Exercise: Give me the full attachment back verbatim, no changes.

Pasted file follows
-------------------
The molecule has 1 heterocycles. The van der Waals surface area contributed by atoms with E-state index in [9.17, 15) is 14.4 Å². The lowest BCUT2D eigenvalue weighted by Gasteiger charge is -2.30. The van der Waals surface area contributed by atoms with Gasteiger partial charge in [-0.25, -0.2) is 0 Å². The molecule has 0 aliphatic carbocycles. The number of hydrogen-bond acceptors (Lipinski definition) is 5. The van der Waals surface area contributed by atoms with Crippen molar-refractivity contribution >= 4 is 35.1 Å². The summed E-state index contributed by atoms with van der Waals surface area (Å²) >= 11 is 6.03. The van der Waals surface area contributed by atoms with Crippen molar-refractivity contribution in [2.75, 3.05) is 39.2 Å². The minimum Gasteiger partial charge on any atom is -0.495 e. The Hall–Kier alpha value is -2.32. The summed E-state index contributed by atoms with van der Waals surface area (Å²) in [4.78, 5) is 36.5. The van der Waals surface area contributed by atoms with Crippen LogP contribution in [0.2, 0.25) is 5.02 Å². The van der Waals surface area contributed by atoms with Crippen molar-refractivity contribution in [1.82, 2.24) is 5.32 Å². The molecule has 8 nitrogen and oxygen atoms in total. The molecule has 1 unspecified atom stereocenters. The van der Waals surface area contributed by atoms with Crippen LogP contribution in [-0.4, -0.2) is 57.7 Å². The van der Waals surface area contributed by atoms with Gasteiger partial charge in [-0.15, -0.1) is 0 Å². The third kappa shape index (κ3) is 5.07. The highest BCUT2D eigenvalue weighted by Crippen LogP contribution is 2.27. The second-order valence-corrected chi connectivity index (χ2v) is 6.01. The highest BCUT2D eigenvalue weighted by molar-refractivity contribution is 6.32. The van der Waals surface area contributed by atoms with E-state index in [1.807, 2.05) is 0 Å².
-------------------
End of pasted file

The molecule has 1 heterocycles. The van der Waals surface area contributed by atoms with E-state index in [9.17, 15) is 14.4 Å². The lowest BCUT2D eigenvalue weighted by Gasteiger charge is -2.30. The van der Waals surface area contributed by atoms with Gasteiger partial charge in [-0.25, -0.2) is 0 Å². The molecule has 0 aliphatic carbocycles. The number of hydrogen-bond acceptors (Lipinski definition) is 5. The van der Waals surface area contributed by atoms with Crippen molar-refractivity contribution >= 4 is 35.1 Å². The summed E-state index contributed by atoms with van der Waals surface area (Å²) >= 11 is 6.03. The van der Waals surface area contributed by atoms with Crippen molar-refractivity contribution in [2.75, 3.05) is 39.2 Å². The minimum Gasteiger partial charge on any atom is -0.495 e. The Hall–Kier alpha value is -2.32. The summed E-state index contributed by atoms with van der Waals surface area (Å²) in [4.78, 5) is 36.5. The van der Waals surface area contributed by atoms with Crippen LogP contribution in [0.2, 0.25) is 5.02 Å². The van der Waals surface area contributed by atoms with Crippen molar-refractivity contribution in [1.82, 2.24) is 5.32 Å². The molecule has 8 nitrogen and oxygen atoms in total. The molecule has 1 unspecified atom stereocenters. The van der Waals surface area contributed by atoms with Crippen LogP contribution in [-0.4, -0.2) is 57.7 Å². The van der Waals surface area contributed by atoms with Gasteiger partial charge in [-0.15, -0.1) is 0 Å². The third kappa shape index (κ3) is 5.07. The highest BCUT2D eigenvalue weighted by Crippen LogP contribution is 2.27. The second-order valence-corrected chi connectivity index (χ2v) is 6.01. The highest BCUT2D eigenvalue weighted by molar-refractivity contribution is 6.32. The van der Waals surface area contributed by atoms with E-state index in [1.807, 2.05) is 0 Å².